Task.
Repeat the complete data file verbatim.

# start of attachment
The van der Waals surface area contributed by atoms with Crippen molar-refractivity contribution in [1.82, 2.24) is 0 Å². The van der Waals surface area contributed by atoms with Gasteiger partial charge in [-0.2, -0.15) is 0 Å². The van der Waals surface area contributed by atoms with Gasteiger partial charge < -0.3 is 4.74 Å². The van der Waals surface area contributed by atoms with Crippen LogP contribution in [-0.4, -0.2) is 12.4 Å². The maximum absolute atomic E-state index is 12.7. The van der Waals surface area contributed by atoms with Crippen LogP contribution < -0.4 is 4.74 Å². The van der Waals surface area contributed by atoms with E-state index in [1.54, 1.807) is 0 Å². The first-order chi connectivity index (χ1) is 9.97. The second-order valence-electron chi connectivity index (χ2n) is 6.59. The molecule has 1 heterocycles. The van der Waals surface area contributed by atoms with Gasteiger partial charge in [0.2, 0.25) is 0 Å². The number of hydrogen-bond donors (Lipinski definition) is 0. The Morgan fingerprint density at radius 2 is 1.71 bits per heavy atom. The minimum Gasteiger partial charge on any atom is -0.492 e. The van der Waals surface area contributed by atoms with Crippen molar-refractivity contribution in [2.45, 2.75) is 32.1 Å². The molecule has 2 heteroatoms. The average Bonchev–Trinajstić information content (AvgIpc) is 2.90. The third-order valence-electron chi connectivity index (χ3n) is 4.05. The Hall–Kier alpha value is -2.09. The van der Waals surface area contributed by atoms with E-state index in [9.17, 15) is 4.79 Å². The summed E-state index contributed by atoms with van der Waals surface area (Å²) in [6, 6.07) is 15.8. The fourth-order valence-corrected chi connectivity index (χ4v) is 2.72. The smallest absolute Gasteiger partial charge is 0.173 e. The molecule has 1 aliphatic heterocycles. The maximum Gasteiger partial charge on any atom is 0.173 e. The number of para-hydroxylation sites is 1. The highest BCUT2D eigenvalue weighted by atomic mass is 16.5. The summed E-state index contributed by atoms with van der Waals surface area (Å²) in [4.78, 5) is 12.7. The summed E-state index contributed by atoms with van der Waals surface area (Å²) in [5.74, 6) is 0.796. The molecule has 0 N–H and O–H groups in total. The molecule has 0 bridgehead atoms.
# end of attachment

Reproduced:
The van der Waals surface area contributed by atoms with Crippen molar-refractivity contribution in [1.82, 2.24) is 0 Å². The van der Waals surface area contributed by atoms with Gasteiger partial charge in [-0.2, -0.15) is 0 Å². The van der Waals surface area contributed by atoms with Gasteiger partial charge < -0.3 is 4.74 Å². The van der Waals surface area contributed by atoms with Crippen LogP contribution in [-0.4, -0.2) is 12.4 Å². The maximum absolute atomic E-state index is 12.7. The van der Waals surface area contributed by atoms with Crippen LogP contribution < -0.4 is 4.74 Å². The van der Waals surface area contributed by atoms with E-state index in [1.54, 1.807) is 0 Å². The first-order chi connectivity index (χ1) is 9.97. The second-order valence-electron chi connectivity index (χ2n) is 6.59. The molecule has 1 heterocycles. The van der Waals surface area contributed by atoms with Gasteiger partial charge in [0.2, 0.25) is 0 Å². The number of hydrogen-bond donors (Lipinski definition) is 0. The Morgan fingerprint density at radius 2 is 1.71 bits per heavy atom. The minimum Gasteiger partial charge on any atom is -0.492 e. The van der Waals surface area contributed by atoms with Crippen molar-refractivity contribution in [2.45, 2.75) is 32.1 Å². The molecule has 2 heteroatoms. The average Bonchev–Trinajstić information content (AvgIpc) is 2.90. The third-order valence-electron chi connectivity index (χ3n) is 4.05. The Hall–Kier alpha value is -2.09. The van der Waals surface area contributed by atoms with E-state index in [9.17, 15) is 4.79 Å². The summed E-state index contributed by atoms with van der Waals surface area (Å²) in [6, 6.07) is 15.8. The fourth-order valence-corrected chi connectivity index (χ4v) is 2.72. The smallest absolute Gasteiger partial charge is 0.173 e. The molecule has 1 aliphatic heterocycles. The maximum Gasteiger partial charge on any atom is 0.173 e. The number of para-hydroxylation sites is 1. The highest BCUT2D eigenvalue weighted by atomic mass is 16.5. The summed E-state index contributed by atoms with van der Waals surface area (Å²) in [4.78, 5) is 12.7. The summed E-state index contributed by atoms with van der Waals surface area (Å²) in [5.74, 6) is 0.796. The molecule has 0 N–H and O–H groups in total. The molecule has 0 bridgehead atoms.